LAKE PLACID — Several candidates who are seeking election to the District 1, 3 and 5 Highlands County Commission seats took part in a livestreaming political forum hosted by the Highlands County Citrus Growers Association, Inc. from the Lake Placid Government Center on Thursday night.

HCCGA Executive Director Ray Royce said the three separate forums, one for Clerk of Courts and Comptroller, another for the county commissioners and the last for House of Representatives District 55, offered a way for the community to get to know the candidates in a race with much competition.

“I had several people message me and said they found it helpful,” Royce said.

Especially in the county commissioner’s race as there are many candidates. Because of COVID-19, candidates have not been able to hold many public forums.

Republican candidate Chris Campbell II (R for District 5) was unable to participate in the forum due to a death in the family. In all, there were seven commissioner candidates in attendance. The candidates or incumbents, all Republicans, and their district are: Jodene Thayer, Shird Moore II, and Kathleen Rapp (District 2); Jeff Carlson and Scott Kirouac (District 3), and incumbent Greg Harris and Vicki Pontius (District 5).

Each candidate was given a brief opening and closing statement. They were asked the same 10 questions by moderator Royce. The questions ran the gamut from life experiences qualifying the candidate to M-CORES transportation project, economic growth, solid waste and recycling to agricultural land rights. A link to the archived videos on YouTube and the candidate’s individual answers will be shared on HCCGA FaceBook page.

Carlson runs a small accounting firm in Sebring for 25 years. He stated he wants smaller government and less spending, transparency and keeping the public informed, and cooperation with other small counties. Carlson spoke indepth on forming a comprehensive long-term plan. He said he would take the taxpayer’s wallet into consideration when making decisions.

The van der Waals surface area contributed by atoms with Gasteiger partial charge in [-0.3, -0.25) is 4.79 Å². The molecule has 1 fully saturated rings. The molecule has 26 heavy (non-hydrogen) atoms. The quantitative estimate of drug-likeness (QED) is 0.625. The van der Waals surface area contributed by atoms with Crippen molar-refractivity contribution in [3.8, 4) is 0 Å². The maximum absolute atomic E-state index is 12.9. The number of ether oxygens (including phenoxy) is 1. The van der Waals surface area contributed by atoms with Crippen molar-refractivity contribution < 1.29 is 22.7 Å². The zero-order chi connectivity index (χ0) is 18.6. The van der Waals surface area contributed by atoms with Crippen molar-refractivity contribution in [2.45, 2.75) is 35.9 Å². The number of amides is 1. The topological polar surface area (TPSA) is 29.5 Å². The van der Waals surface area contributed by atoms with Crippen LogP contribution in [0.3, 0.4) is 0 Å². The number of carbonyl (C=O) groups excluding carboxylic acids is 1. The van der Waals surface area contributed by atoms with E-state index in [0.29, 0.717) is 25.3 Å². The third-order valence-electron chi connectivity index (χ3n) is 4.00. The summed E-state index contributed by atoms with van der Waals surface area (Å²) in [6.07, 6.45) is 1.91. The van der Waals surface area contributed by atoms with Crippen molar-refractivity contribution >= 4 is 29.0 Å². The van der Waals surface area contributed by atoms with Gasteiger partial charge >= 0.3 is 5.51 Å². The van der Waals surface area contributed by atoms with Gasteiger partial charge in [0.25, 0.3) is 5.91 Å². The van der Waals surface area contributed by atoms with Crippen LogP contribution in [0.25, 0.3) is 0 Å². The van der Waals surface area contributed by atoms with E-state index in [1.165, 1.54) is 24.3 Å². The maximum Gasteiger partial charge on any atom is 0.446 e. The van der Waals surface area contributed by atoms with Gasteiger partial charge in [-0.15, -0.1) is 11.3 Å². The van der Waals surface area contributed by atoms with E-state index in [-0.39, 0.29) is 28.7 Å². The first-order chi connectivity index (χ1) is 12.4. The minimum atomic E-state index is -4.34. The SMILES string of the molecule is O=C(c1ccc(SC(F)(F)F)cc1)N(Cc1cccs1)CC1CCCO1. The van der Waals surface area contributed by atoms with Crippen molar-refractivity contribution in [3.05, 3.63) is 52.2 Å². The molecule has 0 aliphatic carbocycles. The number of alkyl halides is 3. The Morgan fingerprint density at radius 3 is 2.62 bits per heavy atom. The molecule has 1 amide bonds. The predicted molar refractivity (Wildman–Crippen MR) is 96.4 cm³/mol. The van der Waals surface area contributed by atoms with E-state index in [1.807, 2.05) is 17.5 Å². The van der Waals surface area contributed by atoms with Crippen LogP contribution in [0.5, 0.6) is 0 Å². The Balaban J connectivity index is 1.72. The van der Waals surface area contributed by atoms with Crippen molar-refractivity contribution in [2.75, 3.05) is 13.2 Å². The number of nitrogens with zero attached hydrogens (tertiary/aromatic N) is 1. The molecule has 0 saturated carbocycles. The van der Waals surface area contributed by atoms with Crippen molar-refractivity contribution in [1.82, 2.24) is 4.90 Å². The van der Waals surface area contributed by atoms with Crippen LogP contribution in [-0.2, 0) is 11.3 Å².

Harris said he was the only candidate in his district with experience being a commissioner. He also said he is fiscally responsible and has self-paid his campaign. He would advocate for all residents and will continue to work for economic development and job growth. Other items he would prioritize are a county-wide road system, a uniform firehouse design and encourage M-CORES, pet friendly hurricane shelters and a millage reduction, among others.

Kirouac has work with the Hillary Peat Company in Avon Park for 12 years and has family in Highlands County. He is the co-founder of Big Sky Growers ornamental nurseries in Lake Placid. Kirouac said he was the only candidate to fight for the agriculture industry for 20 years. He also said he is a fiscally conservative.

Moore is a local small business owner and a veteran. He said people asked him to run for the commissioner seat because of his ethics. He wants to support businesses for growth and jobs for the county’s residents. Moore said he wants to make an investment in the youth, our future. He said he would work on restructuring the tax base. He promised to listen to the residents, and promised to give back a portion of his monthly salary to local charities.

Pontius is retired from the county and felt she would be the best candidate because she would have the time and energy to devote to the position. Pontius said several times getting the CARES ACT out to the residents is a priority of hers. She said the infrastructure is important but if the businesses owners are struggling now, new businesses won’t want to come into the county. If elected, she said she would pursue responsible growth and promote a healthy environment.

Rapp wants to make positive decisions for the people of Highlands. She swore to stand with the Constitution, Bill of Rights and Rule of Law. Rapp promised to promote business growth jobs, keep taxes low, spend tax money sensibly, support agricultural industries and work to find affordable workforce housing.

Thayer is currently the county’s planning supervisor and interim development supervisor. She stated she is a hands-on supervisor. She retired from the U.S. Army and said she defended the Constitution and its amendments and will continue to do so. She said she was the best person because of her life experience and working for the government. Thayer said there needs to be work on the comprehensive plan in regards to agricultural guest housing.

No cumulative count for the viewing was available by Friday. Royce felt the views will continue for several days as the archived links are shared.